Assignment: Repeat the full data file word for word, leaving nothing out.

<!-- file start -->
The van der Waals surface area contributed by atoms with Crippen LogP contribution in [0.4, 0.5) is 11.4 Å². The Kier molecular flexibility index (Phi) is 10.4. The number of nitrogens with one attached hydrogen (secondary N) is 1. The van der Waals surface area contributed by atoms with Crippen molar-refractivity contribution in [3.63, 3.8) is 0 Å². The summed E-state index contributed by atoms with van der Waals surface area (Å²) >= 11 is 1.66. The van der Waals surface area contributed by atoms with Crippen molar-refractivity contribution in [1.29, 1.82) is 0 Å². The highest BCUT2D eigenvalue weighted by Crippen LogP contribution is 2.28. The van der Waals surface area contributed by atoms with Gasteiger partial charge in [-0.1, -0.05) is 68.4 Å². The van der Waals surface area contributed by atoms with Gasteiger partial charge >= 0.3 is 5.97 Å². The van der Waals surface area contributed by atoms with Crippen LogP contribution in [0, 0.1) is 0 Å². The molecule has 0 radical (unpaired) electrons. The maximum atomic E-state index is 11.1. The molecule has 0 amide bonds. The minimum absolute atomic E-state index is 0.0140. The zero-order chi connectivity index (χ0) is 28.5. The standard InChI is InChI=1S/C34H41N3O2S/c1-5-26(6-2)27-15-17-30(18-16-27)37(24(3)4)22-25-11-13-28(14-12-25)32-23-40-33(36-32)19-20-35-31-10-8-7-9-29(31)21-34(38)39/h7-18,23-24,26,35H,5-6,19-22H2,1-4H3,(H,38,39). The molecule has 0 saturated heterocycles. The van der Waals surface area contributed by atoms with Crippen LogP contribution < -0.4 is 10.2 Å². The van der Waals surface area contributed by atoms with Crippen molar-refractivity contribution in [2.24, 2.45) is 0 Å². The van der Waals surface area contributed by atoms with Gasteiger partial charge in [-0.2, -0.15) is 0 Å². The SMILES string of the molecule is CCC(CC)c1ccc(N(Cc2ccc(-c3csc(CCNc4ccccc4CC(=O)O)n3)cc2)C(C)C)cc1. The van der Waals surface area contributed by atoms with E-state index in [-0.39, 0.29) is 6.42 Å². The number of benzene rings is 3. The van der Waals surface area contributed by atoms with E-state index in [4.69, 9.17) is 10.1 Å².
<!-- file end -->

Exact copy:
The van der Waals surface area contributed by atoms with Crippen LogP contribution in [0.4, 0.5) is 11.4 Å². The Kier molecular flexibility index (Phi) is 10.4. The number of nitrogens with one attached hydrogen (secondary N) is 1. The van der Waals surface area contributed by atoms with Crippen molar-refractivity contribution in [3.63, 3.8) is 0 Å². The summed E-state index contributed by atoms with van der Waals surface area (Å²) >= 11 is 1.66. The van der Waals surface area contributed by atoms with Crippen molar-refractivity contribution in [1.29, 1.82) is 0 Å². The highest BCUT2D eigenvalue weighted by Crippen LogP contribution is 2.28. The van der Waals surface area contributed by atoms with Gasteiger partial charge in [-0.1, -0.05) is 68.4 Å². The van der Waals surface area contributed by atoms with Gasteiger partial charge >= 0.3 is 5.97 Å². The van der Waals surface area contributed by atoms with Crippen LogP contribution in [0, 0.1) is 0 Å². The molecule has 0 radical (unpaired) electrons. The maximum atomic E-state index is 11.1. The molecule has 0 amide bonds. The minimum absolute atomic E-state index is 0.0140. The zero-order chi connectivity index (χ0) is 28.5. The standard InChI is InChI=1S/C34H41N3O2S/c1-5-26(6-2)27-15-17-30(18-16-27)37(24(3)4)22-25-11-13-28(14-12-25)32-23-40-33(36-32)19-20-35-31-10-8-7-9-29(31)21-34(38)39/h7-18,23-24,26,35H,5-6,19-22H2,1-4H3,(H,38,39). The molecule has 0 saturated heterocycles. The van der Waals surface area contributed by atoms with Crippen LogP contribution < -0.4 is 10.2 Å². The van der Waals surface area contributed by atoms with Crippen molar-refractivity contribution in [2.24, 2.45) is 0 Å². The van der Waals surface area contributed by atoms with Gasteiger partial charge in [-0.2, -0.15) is 0 Å². The SMILES string of the molecule is CCC(CC)c1ccc(N(Cc2ccc(-c3csc(CCNc4ccccc4CC(=O)O)n3)cc2)C(C)C)cc1. The van der Waals surface area contributed by atoms with E-state index in [-0.39, 0.29) is 6.42 Å². The number of benzene rings is 3. The van der Waals surface area contributed by atoms with E-state index in [4.69, 9.17) is 10.1 Å².